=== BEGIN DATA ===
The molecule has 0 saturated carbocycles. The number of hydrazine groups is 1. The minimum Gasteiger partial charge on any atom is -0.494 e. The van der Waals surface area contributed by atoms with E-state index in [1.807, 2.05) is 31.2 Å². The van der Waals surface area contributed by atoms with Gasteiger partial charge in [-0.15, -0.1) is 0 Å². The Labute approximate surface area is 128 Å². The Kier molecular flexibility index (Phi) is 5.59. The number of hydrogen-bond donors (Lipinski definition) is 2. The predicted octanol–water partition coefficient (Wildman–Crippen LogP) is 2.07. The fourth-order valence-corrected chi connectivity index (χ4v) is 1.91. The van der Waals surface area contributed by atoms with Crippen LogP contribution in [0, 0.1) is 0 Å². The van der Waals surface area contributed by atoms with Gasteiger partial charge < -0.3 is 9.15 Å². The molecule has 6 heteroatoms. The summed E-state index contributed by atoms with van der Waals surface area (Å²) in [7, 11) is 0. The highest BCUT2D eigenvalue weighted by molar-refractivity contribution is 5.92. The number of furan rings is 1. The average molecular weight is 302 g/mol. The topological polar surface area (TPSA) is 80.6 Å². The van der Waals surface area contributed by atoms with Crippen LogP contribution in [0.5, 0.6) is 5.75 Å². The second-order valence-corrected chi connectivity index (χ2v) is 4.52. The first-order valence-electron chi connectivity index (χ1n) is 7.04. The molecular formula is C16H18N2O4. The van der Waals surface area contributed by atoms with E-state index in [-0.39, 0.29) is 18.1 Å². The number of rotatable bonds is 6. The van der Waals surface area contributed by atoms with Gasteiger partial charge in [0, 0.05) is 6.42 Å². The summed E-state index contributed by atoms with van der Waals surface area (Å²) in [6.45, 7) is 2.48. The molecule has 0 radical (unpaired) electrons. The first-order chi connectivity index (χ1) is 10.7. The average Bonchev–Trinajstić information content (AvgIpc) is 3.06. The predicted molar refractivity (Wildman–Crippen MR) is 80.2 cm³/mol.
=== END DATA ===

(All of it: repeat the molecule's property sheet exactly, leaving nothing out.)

The molecule has 0 saturated carbocycles. The number of hydrazine groups is 1. The minimum Gasteiger partial charge on any atom is -0.494 e. The van der Waals surface area contributed by atoms with E-state index in [1.807, 2.05) is 31.2 Å². The van der Waals surface area contributed by atoms with Gasteiger partial charge in [-0.15, -0.1) is 0 Å². The Labute approximate surface area is 128 Å². The Kier molecular flexibility index (Phi) is 5.59. The number of hydrogen-bond donors (Lipinski definition) is 2. The predicted octanol–water partition coefficient (Wildman–Crippen LogP) is 2.07. The fourth-order valence-corrected chi connectivity index (χ4v) is 1.91. The van der Waals surface area contributed by atoms with Crippen LogP contribution in [0, 0.1) is 0 Å². The van der Waals surface area contributed by atoms with Gasteiger partial charge < -0.3 is 9.15 Å². The molecule has 6 heteroatoms. The summed E-state index contributed by atoms with van der Waals surface area (Å²) in [7, 11) is 0. The highest BCUT2D eigenvalue weighted by molar-refractivity contribution is 5.92. The number of furan rings is 1. The average molecular weight is 302 g/mol. The topological polar surface area (TPSA) is 80.6 Å². The van der Waals surface area contributed by atoms with Crippen LogP contribution in [0.5, 0.6) is 5.75 Å². The second-order valence-corrected chi connectivity index (χ2v) is 4.52. The first-order valence-electron chi connectivity index (χ1n) is 7.04. The molecular formula is C16H18N2O4. The van der Waals surface area contributed by atoms with E-state index in [-0.39, 0.29) is 18.1 Å². The number of rotatable bonds is 6. The van der Waals surface area contributed by atoms with Gasteiger partial charge in [0, 0.05) is 6.42 Å². The summed E-state index contributed by atoms with van der Waals surface area (Å²) in [6.45, 7) is 2.48. The molecule has 0 radical (unpaired) electrons. The first-order chi connectivity index (χ1) is 10.7. The average Bonchev–Trinajstić information content (AvgIpc) is 3.06. The predicted molar refractivity (Wildman–Crippen MR) is 80.2 cm³/mol.